Medical Elective Part 2

I've finished my exams, and with them hopefully medical school! I've now got a week off before I start shadowing at Leeds General Infirmary on the Cardiology ward for three weeks and thought it the perfect time to post the next post about my elective.

...I awoke to both the sound of my alarm quietly bleeping on my cheap Casio watch AND of someone saying Hullo? Hullooo? BUGGER! I'd overslept and it was 8:05am. Faster than I ever thought possible I chucked on my light blue scrubs and newly bought Crocs (it was a good look) and quickly orienting myself found the front door to find a 5ft 7 doctor, roughly 60 years old with short curly grey hair wearing suit trousers, an African style top and sandals complete with white coat and the thickest glasses imaginable (Think Professor Trelawney in Harry Potter). This was Dr Kayumbo the doc I was to shadow for the next 8 weeks. He had a tendency to touch your forearm when he talked to you and stand just that bit closer than normal. Add to this image a high-pitched laugh. I distinctly remember thinking on my first day, he is the nicest man alive.

He had just been at the morning meeting where the on-call night team handover patients to the day team. These took place every morning at 8:00am and were entirely in Swahili, I went to three before I realised no one cared if I was there. When a patient died one of the two student nurses there read a passage of the Bible aloud which despite my atheism  was quite nice to be a part of.

My tour started in the main offices of the hospital; three in total for the hospital secretary, pharmacist and doctor in charge. Next was the pharmacy; a large room which was dark except for a few fluorescent bulbs casting shadows on the old chemical bottles and unused, aged medical equipment sitting on rows and rows of shelves. There was definitely an eerie feeling about this room. Maybe because of the state of disrepair everything was in it felt like the staff were ashamed of the pharmacy and you carried that in with you, it had this feeling of danger, of abandonment.

Anyway next was the operating theatre (to be best covered in another post as I had my second 'emergency' in there) followed by the medical ward, maternity ward and adjoining delivery suite, patient toilets and lab. The standards of the hospital were lower than I had ever imagined. This was to be an interesting 8 weeks.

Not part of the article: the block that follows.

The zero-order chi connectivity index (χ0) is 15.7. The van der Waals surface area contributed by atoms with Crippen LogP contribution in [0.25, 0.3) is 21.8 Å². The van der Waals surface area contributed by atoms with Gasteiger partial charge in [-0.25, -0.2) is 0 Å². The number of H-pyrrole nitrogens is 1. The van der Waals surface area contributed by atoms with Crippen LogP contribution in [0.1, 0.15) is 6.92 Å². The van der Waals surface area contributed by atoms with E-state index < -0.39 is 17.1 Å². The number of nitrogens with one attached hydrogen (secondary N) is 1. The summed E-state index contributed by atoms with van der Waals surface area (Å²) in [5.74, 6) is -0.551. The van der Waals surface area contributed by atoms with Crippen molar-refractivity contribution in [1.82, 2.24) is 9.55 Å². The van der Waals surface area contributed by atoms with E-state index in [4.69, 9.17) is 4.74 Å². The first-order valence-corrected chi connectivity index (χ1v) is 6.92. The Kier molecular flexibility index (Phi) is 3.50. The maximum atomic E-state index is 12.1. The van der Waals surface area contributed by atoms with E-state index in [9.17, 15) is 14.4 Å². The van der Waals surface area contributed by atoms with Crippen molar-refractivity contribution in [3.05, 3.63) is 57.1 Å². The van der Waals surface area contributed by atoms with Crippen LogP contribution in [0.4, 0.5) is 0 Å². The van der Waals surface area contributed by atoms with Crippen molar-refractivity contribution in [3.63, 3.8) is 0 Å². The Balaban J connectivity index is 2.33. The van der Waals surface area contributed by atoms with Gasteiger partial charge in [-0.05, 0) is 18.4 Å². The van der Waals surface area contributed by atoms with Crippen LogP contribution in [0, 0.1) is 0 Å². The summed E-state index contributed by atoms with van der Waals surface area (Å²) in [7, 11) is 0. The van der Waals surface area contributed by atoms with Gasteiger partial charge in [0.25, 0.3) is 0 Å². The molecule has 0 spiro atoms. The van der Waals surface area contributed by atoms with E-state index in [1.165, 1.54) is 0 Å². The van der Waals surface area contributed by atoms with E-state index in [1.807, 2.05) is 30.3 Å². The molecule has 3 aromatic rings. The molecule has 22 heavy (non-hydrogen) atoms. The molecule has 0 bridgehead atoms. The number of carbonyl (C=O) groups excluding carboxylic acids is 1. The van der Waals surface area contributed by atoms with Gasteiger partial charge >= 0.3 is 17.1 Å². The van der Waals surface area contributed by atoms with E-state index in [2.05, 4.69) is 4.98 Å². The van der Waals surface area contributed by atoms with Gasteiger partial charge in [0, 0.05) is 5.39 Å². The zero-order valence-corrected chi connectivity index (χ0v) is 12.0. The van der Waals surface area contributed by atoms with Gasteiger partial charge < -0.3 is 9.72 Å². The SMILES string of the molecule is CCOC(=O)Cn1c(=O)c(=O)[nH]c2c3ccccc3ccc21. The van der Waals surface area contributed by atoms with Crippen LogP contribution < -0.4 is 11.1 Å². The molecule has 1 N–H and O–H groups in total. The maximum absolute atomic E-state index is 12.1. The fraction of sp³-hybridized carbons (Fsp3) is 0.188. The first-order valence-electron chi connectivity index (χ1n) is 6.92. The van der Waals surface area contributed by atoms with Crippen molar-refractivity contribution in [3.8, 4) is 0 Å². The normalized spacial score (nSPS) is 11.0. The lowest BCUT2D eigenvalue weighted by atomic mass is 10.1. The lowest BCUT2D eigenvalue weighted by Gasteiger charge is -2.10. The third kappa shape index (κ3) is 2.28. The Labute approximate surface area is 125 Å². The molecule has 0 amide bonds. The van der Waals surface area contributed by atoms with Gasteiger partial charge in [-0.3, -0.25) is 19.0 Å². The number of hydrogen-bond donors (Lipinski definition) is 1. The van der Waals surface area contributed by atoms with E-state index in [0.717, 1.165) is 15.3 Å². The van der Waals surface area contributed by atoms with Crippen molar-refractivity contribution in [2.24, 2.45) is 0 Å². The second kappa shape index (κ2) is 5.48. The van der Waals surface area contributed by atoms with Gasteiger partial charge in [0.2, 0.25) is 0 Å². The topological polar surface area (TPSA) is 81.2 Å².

Patients generally have to walk miles to get to the hospital unless they are critically ill then the hospital ambulance (a Jeep painted white) picks them up. The majority of the patients I saw were children with malaria or diarrhoea & vomiting and most of the family, including elderly grandparents, would walk the long distances daily in the Tanzanian heat to be there and then walk back every evening; except the mothers who could share the hospital bed with their children. On arrival, the families would then have to cook food on their small stoves in the hospital grounds to feed their ill relative. No hospital food here. Basically the cheapest, and therefore only food most people eat in Tanzania is 'ugali' which is cornmeal cooked until it turns into a thick dough-like ball. The poor ate no protein or fat, just this nutritionally deficient cornmeal. These people were tough! Food is eaten without any cutlery in TZ, the best way to eat ugali is to make it into a small disc and press in the middle so that you can collect sauce in the indent. Turns out there's a knack to it..!

In the UK ward rounds are done every day; the consultant visits each patient and the junior doctors give them an update of what happened the previous day, before talking with the patient and seeing how they are doing. This means that an experienced doctor can assess how the patient is doing and intervene as necessary. Things were a little different at Kilimatinde. Ward rounds were only done every other day at best, unless Dr Kayumbo was informed of specific patients that had become critically ill and warranted an extra visit. The problem with this of course is that if someone deteriorated between ward rounds, they would only get seen if the consultant was informed or else could face waiting a minimum of 24 hours for the next round. After about a week I got a serious itch to want to resolve this so started leading ward rounds on the alternate days to Dr Kayumbo, minimising the risk of critically ill patients being left unseen and losing the fight. Even that little change made a difference and filled me with pride. It's the little things..!


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